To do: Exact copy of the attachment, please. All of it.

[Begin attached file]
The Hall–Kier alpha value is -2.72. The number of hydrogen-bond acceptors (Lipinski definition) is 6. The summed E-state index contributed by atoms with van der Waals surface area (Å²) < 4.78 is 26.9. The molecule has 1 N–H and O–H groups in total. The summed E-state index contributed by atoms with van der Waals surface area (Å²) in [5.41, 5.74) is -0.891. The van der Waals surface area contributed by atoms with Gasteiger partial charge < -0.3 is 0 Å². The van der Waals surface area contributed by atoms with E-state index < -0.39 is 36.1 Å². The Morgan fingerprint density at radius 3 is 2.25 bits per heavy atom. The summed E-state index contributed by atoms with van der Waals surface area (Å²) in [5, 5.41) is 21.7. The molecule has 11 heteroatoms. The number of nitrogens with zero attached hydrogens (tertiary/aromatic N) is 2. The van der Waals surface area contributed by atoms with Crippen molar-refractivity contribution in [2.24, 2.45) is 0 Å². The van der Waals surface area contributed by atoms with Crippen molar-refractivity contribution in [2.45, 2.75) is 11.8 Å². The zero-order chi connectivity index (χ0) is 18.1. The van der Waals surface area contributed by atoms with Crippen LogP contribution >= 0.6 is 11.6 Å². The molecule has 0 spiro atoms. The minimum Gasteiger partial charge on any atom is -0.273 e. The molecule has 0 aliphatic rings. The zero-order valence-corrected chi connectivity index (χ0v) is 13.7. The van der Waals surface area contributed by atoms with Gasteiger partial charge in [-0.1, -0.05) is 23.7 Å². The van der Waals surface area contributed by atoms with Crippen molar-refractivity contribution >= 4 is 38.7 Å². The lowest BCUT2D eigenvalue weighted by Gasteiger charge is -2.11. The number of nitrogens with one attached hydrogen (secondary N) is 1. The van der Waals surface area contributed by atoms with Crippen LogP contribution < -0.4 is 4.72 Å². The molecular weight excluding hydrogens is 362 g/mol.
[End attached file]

The Hall–Kier alpha value is -2.72. The number of hydrogen-bond acceptors (Lipinski definition) is 6. The summed E-state index contributed by atoms with van der Waals surface area (Å²) < 4.78 is 26.9. The molecule has 1 N–H and O–H groups in total. The summed E-state index contributed by atoms with van der Waals surface area (Å²) in [5.41, 5.74) is -0.891. The van der Waals surface area contributed by atoms with Gasteiger partial charge < -0.3 is 0 Å². The van der Waals surface area contributed by atoms with E-state index < -0.39 is 36.1 Å². The Morgan fingerprint density at radius 3 is 2.25 bits per heavy atom. The summed E-state index contributed by atoms with van der Waals surface area (Å²) in [5, 5.41) is 21.7. The molecule has 11 heteroatoms. The number of nitrogens with zero attached hydrogens (tertiary/aromatic N) is 2. The van der Waals surface area contributed by atoms with Crippen molar-refractivity contribution in [2.24, 2.45) is 0 Å². The van der Waals surface area contributed by atoms with Crippen molar-refractivity contribution in [2.45, 2.75) is 11.8 Å². The zero-order chi connectivity index (χ0) is 18.1. The van der Waals surface area contributed by atoms with Crippen LogP contribution >= 0.6 is 11.6 Å². The molecule has 0 spiro atoms. The minimum Gasteiger partial charge on any atom is -0.273 e. The molecule has 0 aliphatic rings. The zero-order valence-corrected chi connectivity index (χ0v) is 13.7. The van der Waals surface area contributed by atoms with Gasteiger partial charge in [-0.1, -0.05) is 23.7 Å². The van der Waals surface area contributed by atoms with Crippen molar-refractivity contribution >= 4 is 38.7 Å². The lowest BCUT2D eigenvalue weighted by Gasteiger charge is -2.11. The number of nitrogens with one attached hydrogen (secondary N) is 1. The van der Waals surface area contributed by atoms with Crippen LogP contribution < -0.4 is 4.72 Å². The molecular weight excluding hydrogens is 362 g/mol.